Be warned: stopping for a sandwich in Porto might floor you for the rest of the afternoon, at least if you tuck into the local speciality, a Francesinha – generous amounts of steak and cured ham stuffed between slices of toast, swathed in a mass of melted cheese and then doused with a boozy tomato sauce, with chips and beer optional but recommended. On the bright side for the health conscious, there's plenty of chance to walk it off in Porto's vertiginous streets, which rise up from the banks of the Douro river in a jumble of winding paths, broad avenues and shady squares. And multiple opportunities to stop and stare: at the 20,000 blue-and-white tiles (azulejos) depicting scenes from Portuguese history in the São Bento railway station; at the iron facades that adorn countless shops and restaurants, and which will, our guide assures us, survive the city's gradual modernisation; at the city's magnificent Romanesque cathedral; at the famous and wonderfully preserved Lello bookshop, in which a diminutive cart distributes stock on a shopfloor railway. If you get lost, navigate by the tall bell tower of the Clérigos church, visible from virtually everywhere in the city; or by the surviving sections of the 14th-century Fernandine defensive walls, hewn out of the granite on and out of which Porto is built.
Chances are, though, that these and other attractions – the vast glass-and-steel Casa da Música designed by Rem Koolhaas, the Serralves Museum of Contemporary Art in its beautifully landscaped gardens – are not the first things that spring to mind when you think of Porto. They aren't for my father – a semi-retired sommelier – or me. Speculating about what to expect on the short plane ride from Stansted, we can muster only one word: port.
It's a correct but partial view that the city's tourism officials, hoteliers and restaurateurs are keen to expand by drawing attention to Porto as a breath-of-fresh-air alternative to other European city-break destinations, such as Barcelona, Berlin and Amsterdam. For the first two nights, we stay in the palatial Yeatman hotel, which sits overlooking the Douro from the Vila Nova de Gaia region on the south side of the river. Barely a year old, the hotel is the brainchild and pet project of Adrian Bridge, the managing director of Taylor's, and although port and wine are central to its aesthetic – from the decanter-shaped swimming pool to the Caudalie Vinothérapie treatments in the vast spa – he is keen to make sure Porto no longer hides its light under a bushel.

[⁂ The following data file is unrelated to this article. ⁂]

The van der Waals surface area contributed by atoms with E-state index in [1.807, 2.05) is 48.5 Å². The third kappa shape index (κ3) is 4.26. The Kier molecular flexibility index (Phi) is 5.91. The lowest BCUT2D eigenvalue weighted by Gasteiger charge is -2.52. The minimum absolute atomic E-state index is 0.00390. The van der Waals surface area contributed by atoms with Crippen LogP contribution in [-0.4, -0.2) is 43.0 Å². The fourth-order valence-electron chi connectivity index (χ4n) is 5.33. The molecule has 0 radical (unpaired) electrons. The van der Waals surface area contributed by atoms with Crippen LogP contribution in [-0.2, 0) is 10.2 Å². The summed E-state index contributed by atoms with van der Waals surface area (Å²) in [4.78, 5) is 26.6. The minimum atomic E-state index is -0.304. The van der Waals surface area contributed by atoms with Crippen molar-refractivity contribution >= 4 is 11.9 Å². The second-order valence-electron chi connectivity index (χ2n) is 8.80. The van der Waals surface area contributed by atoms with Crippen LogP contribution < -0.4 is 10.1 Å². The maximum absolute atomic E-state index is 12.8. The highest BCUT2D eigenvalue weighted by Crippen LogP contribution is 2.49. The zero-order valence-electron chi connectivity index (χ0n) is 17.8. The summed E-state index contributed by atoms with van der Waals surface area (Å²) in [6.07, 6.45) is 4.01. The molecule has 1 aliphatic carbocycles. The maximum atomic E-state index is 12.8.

For the fairly well-heeled traveller, the Yeatman is a luxurious and comfortable base, all hushed corridors you could drive a car down and impeccable service; right next to the byzantine network of narrow roads that connect the city's long established port-wine cellars and a short hop over one of Porto's six river bridges to the bustling north side. Those who prefer to stay right in the heart of town might try the Teatro, a more modern (and modestly priced) hotel that takes its design inspiration from the theatre that stood on the site in the 19th century. Going upscale again, there's the five-star, almost implausibly beautiful Infante Sagres, where the likes of Bob Dylan and the Dalai Lama have stayed. We don't bunk in with them, but the hotel has recently opened a brasserie-style restaurant called Book, and we enjoy a delicious dinner there.